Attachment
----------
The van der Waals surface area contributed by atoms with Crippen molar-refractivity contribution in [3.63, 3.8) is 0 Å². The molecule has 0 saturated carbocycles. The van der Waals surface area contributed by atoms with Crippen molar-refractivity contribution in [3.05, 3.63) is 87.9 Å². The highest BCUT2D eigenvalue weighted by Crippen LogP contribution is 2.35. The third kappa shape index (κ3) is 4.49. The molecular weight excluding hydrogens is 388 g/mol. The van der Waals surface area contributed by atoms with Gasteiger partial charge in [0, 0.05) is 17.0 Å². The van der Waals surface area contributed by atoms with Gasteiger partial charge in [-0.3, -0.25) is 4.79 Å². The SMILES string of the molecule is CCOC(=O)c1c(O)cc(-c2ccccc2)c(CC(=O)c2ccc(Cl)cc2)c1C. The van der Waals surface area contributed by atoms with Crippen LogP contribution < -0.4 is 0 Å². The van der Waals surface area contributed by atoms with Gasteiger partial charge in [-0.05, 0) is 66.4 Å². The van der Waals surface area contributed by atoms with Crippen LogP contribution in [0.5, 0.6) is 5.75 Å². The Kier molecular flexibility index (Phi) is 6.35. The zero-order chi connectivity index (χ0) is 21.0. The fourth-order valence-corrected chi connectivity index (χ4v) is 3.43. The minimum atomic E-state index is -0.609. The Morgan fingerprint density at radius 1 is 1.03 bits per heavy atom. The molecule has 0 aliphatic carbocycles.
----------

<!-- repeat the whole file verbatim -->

The van der Waals surface area contributed by atoms with Crippen molar-refractivity contribution in [3.63, 3.8) is 0 Å². The molecule has 0 saturated carbocycles. The van der Waals surface area contributed by atoms with Crippen molar-refractivity contribution in [3.05, 3.63) is 87.9 Å². The highest BCUT2D eigenvalue weighted by Crippen LogP contribution is 2.35. The third kappa shape index (κ3) is 4.49. The molecular weight excluding hydrogens is 388 g/mol. The van der Waals surface area contributed by atoms with Gasteiger partial charge in [0, 0.05) is 17.0 Å². The van der Waals surface area contributed by atoms with Gasteiger partial charge in [-0.3, -0.25) is 4.79 Å². The SMILES string of the molecule is CCOC(=O)c1c(O)cc(-c2ccccc2)c(CC(=O)c2ccc(Cl)cc2)c1C. The van der Waals surface area contributed by atoms with Crippen LogP contribution < -0.4 is 0 Å². The van der Waals surface area contributed by atoms with Gasteiger partial charge in [-0.05, 0) is 66.4 Å². The van der Waals surface area contributed by atoms with Crippen LogP contribution in [0.5, 0.6) is 5.75 Å². The Kier molecular flexibility index (Phi) is 6.35. The zero-order chi connectivity index (χ0) is 21.0. The fourth-order valence-corrected chi connectivity index (χ4v) is 3.43. The minimum atomic E-state index is -0.609. The Morgan fingerprint density at radius 1 is 1.03 bits per heavy atom. The molecule has 0 aliphatic carbocycles.